tenjin shrine

1. Japan’s Oldest Tenjin Shrine is in Yamaguchi Prefecture

Founded in 904, Hofu Tenmangu Shrine in Hofu city is believed to be the first ever Tenjin shrine constructed in Japan. Tenjin is the deification of Sugawara no Michizane (845-903), a scholar who excelled in waka and kanshi poetry. Today, he is revered in the Shinto religion as the god of learning. Falsely accused of conspiring against Emperor Daigo, Michizane was banished to Kyushu from the court of Kyoto in 901. On his way into exile, he stayed in Hofu and prayed that the charges against him would be dismissed. They weren’t and he subsequently died in 903. A series of mysterious events occurred in Hofu around the time of his death, leading people to believe that his soul had returned to his last stop in the town. The shrine, built in his honor, was erected the following year. There are currently more than 12,000 Tenjin shrines in Japan.   

2. Yamaguchi City Was Built to Resemble Kyoto

Since ancient times, Yamaguchi city has often been referred to as the “Kyoto of the West.” In his article for The New York Times, writer Craig Mod was keen to stress that it is “much more interesting than that — and it suffers from considerably less ‘tourism pollution.'” While this is undoubtedly true, it is hard to ignore the comparisons. After-all, Yamaguchi was built to resemble Kyoto in the first place. Ouchi Hiroyo, the head of the commanding Ouchi clan, moved to Yamaguchi in 1360 and created a town based on Japan’s capital at the time. Under the leadership of his family, Yamaguchi flourished, becoming one of the most affluent cities in Japan. During that period of growth, the Buddhist temple, Rurikoji, was built. Its five-storied pagoda is a national treasure that ranks among Japan’s three greatest, alongside Kyoto’s Daigoji Temple and Horyuji Temple near Nara.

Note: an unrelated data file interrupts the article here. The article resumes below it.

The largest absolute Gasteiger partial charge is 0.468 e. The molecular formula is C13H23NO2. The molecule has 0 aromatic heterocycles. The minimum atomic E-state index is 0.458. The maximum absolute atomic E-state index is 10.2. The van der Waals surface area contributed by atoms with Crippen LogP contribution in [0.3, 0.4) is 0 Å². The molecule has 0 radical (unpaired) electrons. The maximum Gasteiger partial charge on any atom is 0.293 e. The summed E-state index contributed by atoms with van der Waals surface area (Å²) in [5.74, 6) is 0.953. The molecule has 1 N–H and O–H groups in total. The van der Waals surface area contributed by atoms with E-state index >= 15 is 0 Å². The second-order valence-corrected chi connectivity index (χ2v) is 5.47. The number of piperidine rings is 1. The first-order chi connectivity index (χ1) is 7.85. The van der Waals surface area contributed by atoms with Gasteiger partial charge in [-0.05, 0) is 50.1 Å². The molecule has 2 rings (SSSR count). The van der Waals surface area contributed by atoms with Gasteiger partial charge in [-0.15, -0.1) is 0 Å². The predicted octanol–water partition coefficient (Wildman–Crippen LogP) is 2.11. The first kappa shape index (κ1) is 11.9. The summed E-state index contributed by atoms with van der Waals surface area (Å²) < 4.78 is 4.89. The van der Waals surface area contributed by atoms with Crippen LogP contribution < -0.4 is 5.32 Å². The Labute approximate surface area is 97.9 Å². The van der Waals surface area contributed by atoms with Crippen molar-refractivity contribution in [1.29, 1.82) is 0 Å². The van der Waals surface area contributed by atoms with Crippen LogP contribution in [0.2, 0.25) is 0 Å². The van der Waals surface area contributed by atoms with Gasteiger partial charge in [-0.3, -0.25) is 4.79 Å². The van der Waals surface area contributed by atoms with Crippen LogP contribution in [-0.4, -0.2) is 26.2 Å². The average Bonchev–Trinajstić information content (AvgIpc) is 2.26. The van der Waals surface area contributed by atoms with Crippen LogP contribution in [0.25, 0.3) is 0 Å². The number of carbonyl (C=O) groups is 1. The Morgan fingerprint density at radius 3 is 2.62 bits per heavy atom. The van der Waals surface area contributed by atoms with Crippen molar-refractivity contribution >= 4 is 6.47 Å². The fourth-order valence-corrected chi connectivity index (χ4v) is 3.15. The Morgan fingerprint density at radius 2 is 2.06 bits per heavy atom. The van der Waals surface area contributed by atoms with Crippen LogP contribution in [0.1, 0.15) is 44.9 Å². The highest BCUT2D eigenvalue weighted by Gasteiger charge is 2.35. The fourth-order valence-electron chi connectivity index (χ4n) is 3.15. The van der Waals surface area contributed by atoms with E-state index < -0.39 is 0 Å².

3. Japan’s First Christmas on Record Was Celebrated in Yamaguchi

Leading the first Christian mission to Japan, Francis Xavier spent some time in Yamaguchi on his way from Kagoshima to Kyoto for an audience with the emperor. Failing to meet with him, Xavier returned to Yamaguchi, where he visited the powerful daimyo (feudal lord) Ouchi Yoshitaka for the second time. The Spanish preacher presented him with several gifts and Ouchi subsequently allowed his guest to proselytize in the Suo province (eastern part of Yamaguchi Prefecture). After Xavier left, Cosme de Torres led the Jesuit mission in Yamaguchi. He said Japan’s first ever recorded Christmas mass at the abandoned Daidoji Temple in 1552. Xavier possibly said a Christmas mass prior to that, but there’s no record of it. The St. Francis Xavier Memorial Church was built in Yamaguchi city in 1952. It was reconstructed in 1998 following a fire seven years earlier. 


4. The Region Played a Pivotal Role in the Overthrow of the Tokugawa Shogunate

The Choshu Domain — which was absorbed into Yamaguchi Prefecture following the abolition of the Han system in 1871 — was the most prominent anti-Tokugawa domain during the Edo period. Making an alliance with the Satsuma Domain, the two forces overthrew the shogunate by force and issued an edict to restore imperial rule, bringing an end to over 260 years of feudal government. The political and economic center of the Choshu Domain was the former castle town of Hagi, which today has one of the biggest and most impressive samurai districts in all of Japan. A popular tourist destination that is famed for its pottery, it boasts five world heritage sites, including Shoin Shrine, dedicated to Yoshida Shoin, who was regarded as a spiritual leader of the Meiji Restoration. He was one of several prominent figures of the late Edo era who came from Hagi.